Recently we've had the pleasure of driving the brand new BMW M3. As you can read here, the new model is astonishing, not only as a piece of engineering but because it is all the car anyone is likely to need. As new cars go, there are few other £55,000 models that talk their case so convincingly. But as good a family hold all/super car/executive wafting machine as the M3 is, can a four-door saloon really be desirable? The perfect car should have that element of passion about it, which no matter how you slice it, isn't what a hotted up German rep mobile is all about. So, can you find something for similar money that has all the same facets as the M3 but with a touch more sex appeal? You can in the classifieds – here are our top five thrill machines for M3 money.

Maserati Quattroporte

If you’re looking for that rare combination of top-drawer luxury and white-knuckle thrills, the Ferrari-engined Maserati Quattroporte is a compelling proposition. While you won’t get into the new model for M3 money, the gorgeous previous generation version is well within grasp. It’s arguably better looking than its successor, with gorgeous lines penned by celebrated Italian design house Pininfarina. The interior is typically Italian, all sumptuous, expensive-smelling leather and hell to the fact none of the buttons are located where they should be. Thanks to the Ferrari connection, this huge limousine handles with a poise and light-footedness completely missing from the usual German suspects, and is the car of choice if you want M3 dynamics in a larger, more stylish package.

Nissan GT-R

With its ferocious 3.8-litre twin-turbo engine, and a turn of speed that would see a modern-day Ferrari cowering in the corner of the garage, the Nissan GT-R is arguably too hardcore to be considered an alternative to the M3. However, used prices have now dipped below £50,000, and it comes with four usable seats (though only two doors, sadly), and has plenty of performance appeal to tempt buyers away from the Bavarian brand. With four-wheel drive and well over 500bhp on tap (power figures vary each year as Nissan continually updates the model), the GT-R is amongst the fastest accelerating production cars in the world. Not bad considering it can be snapped for the price of a compact BMW saloon.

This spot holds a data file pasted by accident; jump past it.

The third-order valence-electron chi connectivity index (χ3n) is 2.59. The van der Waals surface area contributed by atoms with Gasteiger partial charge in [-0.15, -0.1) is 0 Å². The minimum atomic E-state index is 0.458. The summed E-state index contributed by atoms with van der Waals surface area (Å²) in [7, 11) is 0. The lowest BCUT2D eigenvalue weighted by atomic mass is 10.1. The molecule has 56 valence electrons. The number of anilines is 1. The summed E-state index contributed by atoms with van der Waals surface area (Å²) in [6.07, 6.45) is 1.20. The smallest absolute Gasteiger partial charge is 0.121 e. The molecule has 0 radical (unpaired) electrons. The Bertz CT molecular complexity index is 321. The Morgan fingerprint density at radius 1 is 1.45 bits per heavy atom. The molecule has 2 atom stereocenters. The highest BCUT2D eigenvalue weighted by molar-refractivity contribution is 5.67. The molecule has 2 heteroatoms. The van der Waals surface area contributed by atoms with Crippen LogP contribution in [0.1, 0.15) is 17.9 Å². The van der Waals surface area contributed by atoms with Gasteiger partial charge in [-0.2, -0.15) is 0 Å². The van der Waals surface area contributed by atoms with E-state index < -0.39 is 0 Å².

BMW M3 (E30)

If you want an M3 that really has some wow factor about it, you need to seek out the original. The E30 M3 was the car that put BMW’s M Division on the map, and cemented the brand’s reputation as a purveyor of outwardly sensible cars that would happily rip your face off. It’s just as practical as the modern version, though like the GT-R only comes with two doors. No matter, you’ll forget all about the comfort of your rear seat passengers once you get to a decent stretch of road – the E30 is considered one of the finest drivers cars of its type ever made. They're expensive for what is a decades-old piece of tin, but rest assured that it'll appreciate while it's making you look good.

Lotus Carlton

The Carlton is what you get when you take a humdrum Vauxhall family saloon and give it to Lotus’ crack team of engineers. The ultimate in stealth performance, the Carlton doesn’t wear any of the trinkets of high-performance, save for a large fixed rear wing. Released in 1990, its turbocharged 3.6-litre engine was enough to get it up to a top speed of 177mph; plenty fast enough to scare supercars of the time. If you want one you may be in for a long search, as the Lotus Carlton is both rare and sought after.

Porsche Panamera

For many driving enthusiasts Porsche is the go-to brand, and it’s not hard to see why. Its diverse range of products exude a quality and depth of engineering that you simply don’t get from other carmakers. Oh, and they’re ruddy quick, too. For those needing the practicality of four doors and seats, the Panamera is the model for you. It’s available with a wide range of engines, including diesels and hybrids, though keener drivers will want to seek out the petrol V8 versions. It’s lighter than it looks too, making it a proper thrill machine when it’s time to play.

Daljinder Nagra


June 20, 2014